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J Probl Based Learn > Volume 3(1); 2016 > Article
Journal of Problem-Based Learning 2016;3(1): 23-29.
DOI: https://doi.org/10.24313/jpbl.2016.3.1.23    Published online February 29, 2016.
The effect of rescuers’ body mass index on chest compression performance during simulation training in Hong Kong
Annemarie Hor Wan Cheung1, Vico Chung Lim Chiang2, Esther Suk Bing Mok3
1MNurs, RN Lecturer, School of Nursing, Caritas Medical Centre, Hong Kong.
2PhD, RN, FHKAN Assistant Professor, School of Nursing, The Hong Kong Polytechnic University, Hong Kong
3PhD, RN, FHKAN Assistant Professor, School of Nursing, The Hong Kong Polytechnic University, Hong Kong
Correspondence  Vico Chung Lim Chiang ,Tel: 61-2-4349-4535, Fax: 61-2-4349-4538, Email: vico.chiang@polyu.edu.hk
© Copyright 2016 International Society for Problem-Based Learning
This is an Open Access article distributed under the terms of the Creative Commons Attribution Non-Commercial License (http://creativecommons.org/licenses/by-nc/4.0/) which permits unrestricted non-commercial use, distribution, and reproduction in any medium, provided the original work is properly cited.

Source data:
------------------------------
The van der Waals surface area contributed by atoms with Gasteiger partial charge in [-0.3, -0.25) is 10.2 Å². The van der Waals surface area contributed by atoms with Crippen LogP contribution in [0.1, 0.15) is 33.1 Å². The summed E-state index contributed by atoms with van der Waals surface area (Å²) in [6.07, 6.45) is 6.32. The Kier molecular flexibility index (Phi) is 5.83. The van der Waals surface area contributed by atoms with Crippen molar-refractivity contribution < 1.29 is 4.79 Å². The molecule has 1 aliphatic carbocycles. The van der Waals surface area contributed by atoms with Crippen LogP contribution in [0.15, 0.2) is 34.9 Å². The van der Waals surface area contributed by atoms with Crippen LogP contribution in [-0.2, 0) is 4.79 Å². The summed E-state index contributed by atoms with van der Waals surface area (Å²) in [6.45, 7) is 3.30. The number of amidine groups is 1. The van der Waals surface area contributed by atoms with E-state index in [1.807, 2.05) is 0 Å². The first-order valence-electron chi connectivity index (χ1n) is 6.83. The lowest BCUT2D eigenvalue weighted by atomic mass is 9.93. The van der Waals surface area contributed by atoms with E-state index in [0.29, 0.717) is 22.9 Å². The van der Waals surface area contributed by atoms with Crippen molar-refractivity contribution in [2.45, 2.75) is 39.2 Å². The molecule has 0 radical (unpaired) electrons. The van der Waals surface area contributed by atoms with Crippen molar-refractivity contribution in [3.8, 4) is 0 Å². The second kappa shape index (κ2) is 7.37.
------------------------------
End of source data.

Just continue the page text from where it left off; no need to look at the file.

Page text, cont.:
High quality cardiopulmonary resuscitation (CPR) is crucial in out-of-hospital or in-hospital cardiac arrests, but the quality of chest compressions varies in different rescuers. Body mass index (BMI) had an effect on chest compression performance, especially the compression depth.
To evaluate the effect of BMI on chest compression performance through simulation training among student nurses in Hong Kong.
A longitudinal observational study with repeated measures of an equivalent group of 99 student nurses was performed, with the pre-test performed immediately before the adult basic life support provider course, followed by an immediate post-test, and a retention-test four weeks later. Chest compression performance was assessed and evaluated between the three consecutive simulated skills tests.
Body mass index was found to have significant effects on the overall mean chest compression depth that the overweight participants compressed better than other BMI groups for the three time points of evaluation. However, being overweight did not warrant sufficient chest compression depth, nor complete chest recoil.
The higher the BMI was, the deeper the chest compressions were. However, with the higher the BMI, higher incidence of incomplete chest recoil was noted. Despite the above, BMI had no clear effect on other CPR quality. Most participants had difficulty in achieving the recommended compression depth even after training. Simulation training of CPR for high quality chest compression should continue to focus on the practice of chest compression depth and complete chest recoil.
Keywords: Cardiopulmonary resuscitation, Body mass index, Simulation training
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